About the Author: Paul Mayer serves as the Consular Section Chief at the U.S. Consulate General in Montréal, Canada.
In the end, it was the stories that they liked the best.
In mid-September, when my colleague Tracy and I walked over to McGill University to talk with American students about the Foreign Service Exam and life as a Foreign Service Officer, we weren’t sure what we would find. We knew that American students who were brave enough to “study abroad” (the Academy maintains that Canada is, in fact, a foreign country… ref. poutine, curling, and Celine Dion) would probably already be thinking of America’s role in an increasingly complex world. We also knew that students at one of North America’s most prestigious universities would come prepared with good questions. Fortunately, no one asked me to explain the Kyoto Protocol.
We arrived at McGill and walked by a crowded classroom, not wanting to disturb the lecturer, only to find that the students were actually waiting for us. Cha-ching! After we introduced ourselves and discussed the mechanics of registering for and taking the Foreign Service Exam, Tracy and I gave a brief summary of our job experiences and started sharing some reflections on Foreign Service life. Neither of us could recall sipping sherry and exchanging witty bon mots with Cabinet ministers. Rather, as a Human Rights officer in a poor, sub-Saharan African country, Tracy had seen and heard some truly ghastly stories. Less than two years after joining the State Department, she was the person who was writing them up for inclusion in the annual Human Rights Report.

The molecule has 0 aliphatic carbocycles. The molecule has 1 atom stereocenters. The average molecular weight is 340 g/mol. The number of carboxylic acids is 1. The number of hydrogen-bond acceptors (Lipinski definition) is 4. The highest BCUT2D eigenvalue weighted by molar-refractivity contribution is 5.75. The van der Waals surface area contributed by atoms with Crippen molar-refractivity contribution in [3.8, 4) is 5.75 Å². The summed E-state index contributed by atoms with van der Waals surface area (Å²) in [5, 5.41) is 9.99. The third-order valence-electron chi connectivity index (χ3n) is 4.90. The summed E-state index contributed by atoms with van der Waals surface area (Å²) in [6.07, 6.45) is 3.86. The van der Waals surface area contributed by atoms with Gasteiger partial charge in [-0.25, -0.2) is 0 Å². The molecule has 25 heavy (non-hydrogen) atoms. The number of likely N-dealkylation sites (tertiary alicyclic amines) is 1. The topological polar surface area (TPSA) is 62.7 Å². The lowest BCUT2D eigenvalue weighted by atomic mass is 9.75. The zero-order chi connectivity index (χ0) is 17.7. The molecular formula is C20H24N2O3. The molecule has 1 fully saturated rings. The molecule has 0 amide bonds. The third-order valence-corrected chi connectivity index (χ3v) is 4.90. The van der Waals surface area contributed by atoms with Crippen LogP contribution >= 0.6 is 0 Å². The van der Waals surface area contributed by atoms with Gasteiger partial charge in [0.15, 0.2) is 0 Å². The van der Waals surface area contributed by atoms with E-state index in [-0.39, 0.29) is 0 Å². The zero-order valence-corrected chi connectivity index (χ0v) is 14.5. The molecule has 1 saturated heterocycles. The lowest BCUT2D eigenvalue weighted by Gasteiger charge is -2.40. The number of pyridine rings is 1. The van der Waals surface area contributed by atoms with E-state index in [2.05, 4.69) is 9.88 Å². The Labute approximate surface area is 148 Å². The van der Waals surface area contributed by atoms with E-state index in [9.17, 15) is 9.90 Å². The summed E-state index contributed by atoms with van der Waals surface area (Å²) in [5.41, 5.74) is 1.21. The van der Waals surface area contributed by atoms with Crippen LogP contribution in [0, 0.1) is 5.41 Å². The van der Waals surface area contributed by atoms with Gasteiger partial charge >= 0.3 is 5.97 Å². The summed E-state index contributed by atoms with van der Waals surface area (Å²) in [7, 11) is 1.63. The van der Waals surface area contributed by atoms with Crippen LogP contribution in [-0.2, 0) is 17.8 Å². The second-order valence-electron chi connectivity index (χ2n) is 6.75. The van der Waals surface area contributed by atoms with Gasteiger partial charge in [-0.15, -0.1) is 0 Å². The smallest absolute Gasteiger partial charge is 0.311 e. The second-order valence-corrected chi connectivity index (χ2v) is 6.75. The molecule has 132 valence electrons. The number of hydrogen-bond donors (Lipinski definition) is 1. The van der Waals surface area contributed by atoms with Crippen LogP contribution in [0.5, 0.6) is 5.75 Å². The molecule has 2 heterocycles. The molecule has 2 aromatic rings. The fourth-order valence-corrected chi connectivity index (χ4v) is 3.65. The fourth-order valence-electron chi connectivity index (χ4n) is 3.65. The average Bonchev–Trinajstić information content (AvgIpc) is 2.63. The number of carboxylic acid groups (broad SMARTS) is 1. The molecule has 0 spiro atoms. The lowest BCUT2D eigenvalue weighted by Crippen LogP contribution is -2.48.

For me, ten years after having been a first-responder consular officer at a horrible plane crash in Southeast Asia, it didn’t take much to remember or articulate the sense of obligation I felt toward the American citizens who had been killed, and to the families they left behind. It will take much for me to forget the scenes or feelings or smells of that day, though. To be fair, I also remember clearly another heavy burden placed on my shoulders when I agreed to be a judge at a national beauty pageant in a Scandinavian country. Foreign Service Officers serve their country in many different ways.
Neither of these stories are classic feel-good recruiting tales, but I’m pretty sure that the 60-70 McGill students packed into the room would have been suspicious if they thought they were being sold a bill of goods. When Tracy and I were asked to share more stories from our diplomatic assignments, we both smiled and thought, “Where do we begin?” I suppose you could say we were successful, because after 90 minutes, at least two-thirds of these busy, multi-tasking, iPhone wielding students were still in the room.
Montréal is one of the sites for the written Foreign Service Exam, and before we started the outreach program, organized by our Public Diplomacy Section, every one of our limited testing slots was already filled up. Following our meeting at McGill, and a second one at neighboring Concordia University, we opened up more testing slots, and we were pleased to see that they filled up, too. We can’t be sure if there was a direct correlation with our visits and the stories we’d shared, but we’d like to believe there was. The only definitive proof may come when a future FSO candidate expresses a desire to specialize in beauty pageant judging...